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don between circulation and hydration of bone and its reactivity appears evident from the material presented. The basis for cellular activity by which hormones and vitamins appear to influence the skeleton awaits clarification. The local factor or factors causing precipitation ofcalcium phosphate to occur as die matrix proliferates remain unidentified. Even a very excellent characterization ofbone in physical and chemical terms leaves much ofbone metabolism in health and disease unexplained. The basis for the driving force by which cellular mechanisms bring about bone formation and destruction is still an enigma. The biochemical basis for die action of paradiyroid hormone and vitamin D on bone has not been defined in concrete terms. Experiments that tend to relate these agents to energy production and to the formation or destruction of members ofdie tricarboxylic acid cycle are suggestive ofreactions at the cellular level that may help explain effects on bone formation and destruction. A study of calcium metabolism or the effects of disease upon bone emphasizes die importance ofphysiological factors in the maintenance ofbone. One may observe extensive destruction or loss of minerals from the skeleton in the presence ofbody fluids whose composition appears to vary little or not at all compared to that ofthe normal organism. The spine may collapse and die extremities appear osteoporotic. Proliferating cells may replace bone in a variety ofdisease states in which erythroid, myeloid, or endothelial cells undergo hyperplasia. Metastatic growdi from a malignancy ofsoft tissue elsewhere in die body can at times dissolve bone with astounding rapidity. How do these rapidly growing cells bring about the reabsorption ofadjacent bone? A more adequate basis must be sought for relating the metabolism ofbone minerals to that ofdie bone matrix and to explain how cellular mechanisms are capable ofproducing or destroying bone. For those whose research relates to bone or die minerals ofbone, this monograph will be most helpful as a presentation of the current status of information on certain aspects ofthe subject. The text is clearly stated, adequately documented, and indexed thoroughly enough to help one readily find the comments and references on any phase ofthe subject. This book raises more questions than it answers and should fulfil the audiors' objective of provoking the interest ofthe inquisitive mind. Smith Freeman Northwestern University Psychotherapy by Reciprocal Inhibition. ByJoseph Wolpe. Stanford, CaUf.: Stanford University Press, 1958. Pp. xiv+239. $5.00. Modern psychiatry views psychoneurotic symptoms as expressions or attempted resolutions ofemotional stresses engendered by chronic, maladaptive behavior patterns. Psychodierapy , therefore, consists in efforts to help patients unlearn faulty responses and learn more appropriate ones. A wide variety ofdirect and indirect influencing mediods have been used to achieve this end. Indirect procedures, such as psychoanalysis and clientcentered therapy, strive to create a situation which, it is believed, will encourage the patient's spontaneity, foster his emotional maturation, and help him to gain insight into 123 the sources and meanings of his symptoms, on the assumption that these processes will lead to improved behavior. Direct approaches strive to alleviate the patient's symptoms and modify his behavior by exhortation, persuasion, hypnosis, retraining, and similar measures. Although the direct methods have always been widely used, they have not enjoyed the professional respectability ofdie indirect approaches. Since the indirect have never been shown to yield better results dian die direct methods, the reasons for their higher prestige must lie in other realms. Among the reasons that may be mentioned are diat they are grounded in an impressive theoretical system which has strong group support and that our culture attaches a higher value to behavior which is apparently selfdirected than to behavior which is clearly a response to outside influence. This book offers what may prove to be the first successful challenge in the American literature to the favored position enjoyed by "non-directive" methods. Though most of the techniques it describes are not new and many are in widespread use, it gives them a new scientific respectability by imbedding them in a dieoretical framework that has some experimental support and by presenting a statistical analysis ofresults which suggests that they work. Being a Soudi African,, Dr. Wolpe may be less reluctant than many ofhis American confreres to attempt to influence his patients directly...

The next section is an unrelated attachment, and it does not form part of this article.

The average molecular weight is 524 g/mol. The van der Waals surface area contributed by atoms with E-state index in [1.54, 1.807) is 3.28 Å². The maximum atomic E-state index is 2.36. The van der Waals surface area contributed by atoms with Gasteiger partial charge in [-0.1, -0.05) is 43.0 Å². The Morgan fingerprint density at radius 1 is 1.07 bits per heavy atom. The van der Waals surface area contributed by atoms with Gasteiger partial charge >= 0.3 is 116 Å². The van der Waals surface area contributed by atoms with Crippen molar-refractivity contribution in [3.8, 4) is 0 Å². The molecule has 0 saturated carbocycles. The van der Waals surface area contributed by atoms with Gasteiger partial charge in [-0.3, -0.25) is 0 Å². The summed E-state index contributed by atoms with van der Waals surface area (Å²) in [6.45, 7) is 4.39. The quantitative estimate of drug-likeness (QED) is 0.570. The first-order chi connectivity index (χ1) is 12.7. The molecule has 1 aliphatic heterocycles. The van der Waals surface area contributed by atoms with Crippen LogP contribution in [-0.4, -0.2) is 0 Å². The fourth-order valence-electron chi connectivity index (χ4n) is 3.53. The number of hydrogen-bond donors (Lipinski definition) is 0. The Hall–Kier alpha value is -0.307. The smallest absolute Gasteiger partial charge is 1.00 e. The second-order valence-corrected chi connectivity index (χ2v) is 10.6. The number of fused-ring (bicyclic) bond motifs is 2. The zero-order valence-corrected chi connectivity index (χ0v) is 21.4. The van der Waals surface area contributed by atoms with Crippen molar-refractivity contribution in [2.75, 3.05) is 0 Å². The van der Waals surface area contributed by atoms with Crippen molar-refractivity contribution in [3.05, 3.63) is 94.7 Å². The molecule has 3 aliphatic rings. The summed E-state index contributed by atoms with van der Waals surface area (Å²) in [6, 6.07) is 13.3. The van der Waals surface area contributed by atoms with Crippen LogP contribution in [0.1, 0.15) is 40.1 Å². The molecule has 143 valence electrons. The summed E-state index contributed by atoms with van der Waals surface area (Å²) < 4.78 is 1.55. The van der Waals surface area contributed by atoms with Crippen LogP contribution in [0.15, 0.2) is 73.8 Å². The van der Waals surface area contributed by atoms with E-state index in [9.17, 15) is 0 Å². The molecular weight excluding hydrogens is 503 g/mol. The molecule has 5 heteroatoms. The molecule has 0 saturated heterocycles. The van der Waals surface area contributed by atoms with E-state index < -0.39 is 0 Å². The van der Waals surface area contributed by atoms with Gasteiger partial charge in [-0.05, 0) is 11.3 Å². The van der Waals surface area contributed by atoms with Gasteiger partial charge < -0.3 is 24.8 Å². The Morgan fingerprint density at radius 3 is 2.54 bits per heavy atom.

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pp. 123-125
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